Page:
The two months long 2015 snow leopard expedition to the Tien Shan mountains of Kyrgyzstan ended on 8 August, with the last of three teams breaking camp. Biosphere Expeditions in collaboration with the local office of German NGO NABU (Naturschutzbund = Nature & Biodiversity Conservation Union) runs the snow leopard expedition annually with the aim of providing valuable scientific data to empower local authorities to make informed conservation decisions and take action based on hard data.
One of the highlights of this year’s results is the confirmation of snow leopard presence (in the form of tracks and scat) in the Kyrgyz Alatoo range. Three individual instances were recorded over the course of two months.
While this is exciting, especially for volunteer citizen scientists doing the ground work in the field, the project does not focus solely on the search of snow leopard sign, but also collects information on prey species. For example, mammals and birds that can reveal information on the biodiversity and health of the habitat as well as disturbances.
“It all adds to statistics and you also take into account the zeros”, explains field scientist Dr. Volodya Tytar. “If you check the camera trap and say – oh there is nothing – it is something! Because if it is a zero, which has been obtained, that also adds to the statistical database.”
When talking about how the data are used, Dr. Tytar mentions a new approach called ‘ecological niche modelling’ or ‘species distribution modelling’. This consists of the combination of readily available environmental digital information (for example temperature, moisture, vegetation, etc.) with ground data collected by volunteers. Computer software then combines the two to arrive at some sophisticated forecasting of wildlife distribution. It also identifies new areas that have not been surveyed yet, but that could be promising snow leopard habitat. “With modern computing methods a lot can be done”, Dr. Tytar adds, “but the bottleneck turns out to be that there are often very little ground data. So the data collected by our expeditioners in the field adds a fundamental missing piece of information to an existing digital information puzzle, enabling predictive analysis of species distribution even across non-surveyed areas – an exercise which would otherwise not be possible.”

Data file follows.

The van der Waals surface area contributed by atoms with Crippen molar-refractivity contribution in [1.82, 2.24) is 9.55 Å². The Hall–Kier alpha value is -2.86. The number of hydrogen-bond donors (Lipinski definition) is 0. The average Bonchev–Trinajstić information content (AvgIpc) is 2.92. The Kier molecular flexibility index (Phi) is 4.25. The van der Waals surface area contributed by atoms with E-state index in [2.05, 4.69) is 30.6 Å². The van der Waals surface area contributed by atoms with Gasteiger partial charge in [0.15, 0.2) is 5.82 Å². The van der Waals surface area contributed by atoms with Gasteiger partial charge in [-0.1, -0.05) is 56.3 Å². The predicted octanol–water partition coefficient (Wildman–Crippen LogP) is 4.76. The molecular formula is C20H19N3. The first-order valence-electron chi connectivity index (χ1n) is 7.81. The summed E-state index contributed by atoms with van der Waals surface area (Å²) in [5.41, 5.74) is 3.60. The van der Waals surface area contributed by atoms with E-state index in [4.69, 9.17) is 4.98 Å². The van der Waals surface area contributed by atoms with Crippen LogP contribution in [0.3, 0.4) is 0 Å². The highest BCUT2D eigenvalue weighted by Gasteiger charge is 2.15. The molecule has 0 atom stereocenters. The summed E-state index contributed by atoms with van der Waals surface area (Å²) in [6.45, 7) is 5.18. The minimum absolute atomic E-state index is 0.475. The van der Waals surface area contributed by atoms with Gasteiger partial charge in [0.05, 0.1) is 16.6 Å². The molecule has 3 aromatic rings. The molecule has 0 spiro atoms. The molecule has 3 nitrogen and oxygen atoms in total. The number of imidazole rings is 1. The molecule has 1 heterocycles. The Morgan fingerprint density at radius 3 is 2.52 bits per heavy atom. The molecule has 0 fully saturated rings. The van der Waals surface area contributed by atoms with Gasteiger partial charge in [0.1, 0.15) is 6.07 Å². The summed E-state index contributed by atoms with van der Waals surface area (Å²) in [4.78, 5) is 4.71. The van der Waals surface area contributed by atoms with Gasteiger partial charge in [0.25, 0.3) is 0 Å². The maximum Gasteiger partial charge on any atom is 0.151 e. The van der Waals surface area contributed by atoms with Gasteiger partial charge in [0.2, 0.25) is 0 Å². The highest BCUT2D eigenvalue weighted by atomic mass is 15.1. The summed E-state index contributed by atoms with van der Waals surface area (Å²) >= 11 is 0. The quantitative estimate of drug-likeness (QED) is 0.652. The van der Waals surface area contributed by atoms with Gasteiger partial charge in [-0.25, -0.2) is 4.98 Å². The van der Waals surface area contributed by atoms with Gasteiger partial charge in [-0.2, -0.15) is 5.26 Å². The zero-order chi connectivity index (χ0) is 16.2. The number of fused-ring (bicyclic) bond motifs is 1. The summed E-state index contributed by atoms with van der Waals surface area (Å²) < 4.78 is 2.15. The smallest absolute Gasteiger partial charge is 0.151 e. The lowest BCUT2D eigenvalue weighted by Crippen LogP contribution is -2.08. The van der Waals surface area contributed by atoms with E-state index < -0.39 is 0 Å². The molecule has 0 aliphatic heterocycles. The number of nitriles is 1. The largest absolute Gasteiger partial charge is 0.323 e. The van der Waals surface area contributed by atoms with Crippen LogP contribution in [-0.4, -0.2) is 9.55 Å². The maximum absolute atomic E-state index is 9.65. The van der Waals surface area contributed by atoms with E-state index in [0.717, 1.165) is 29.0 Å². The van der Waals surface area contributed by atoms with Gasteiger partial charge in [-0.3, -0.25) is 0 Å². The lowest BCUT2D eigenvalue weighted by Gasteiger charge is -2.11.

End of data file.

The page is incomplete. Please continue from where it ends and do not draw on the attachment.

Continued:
Talking about the results of this year’s expedition, Dr. Tytar says that together with NABU, Biosphere Expeditions will be able to generate specific conclusions and recommendations about candidate areas for conservation status: “There are areas where we found fresh tracks of ibex in combination with minimum disturbances. Many of these areas are in very confined mountain locations with only one entrance, so they would be quite easy to protect by just having, say, a ranger station or a signboard and people patrolling the area. I think all this together in the future will work out in a network of protected areas, maybe including some kind of corridors as well. What we have been doing here significantly contributes to that kind of work”, concludes Dr. Tytar.
Listed as “Endangered” on the IUCN Red List, the snow leopard is threatened by poaching, retaliatory killings and habitat loss. It is estimated that fewer than 7,500 snow leopards remain in the wild. One goal formulated by an international snow leopard conference in Bishkek in 2014 was the 20/20 pledge – to protect 20 snow leopard landscapes that have over 100 breeding adults by 2020, and to promote sustainable development in areas where the species lives.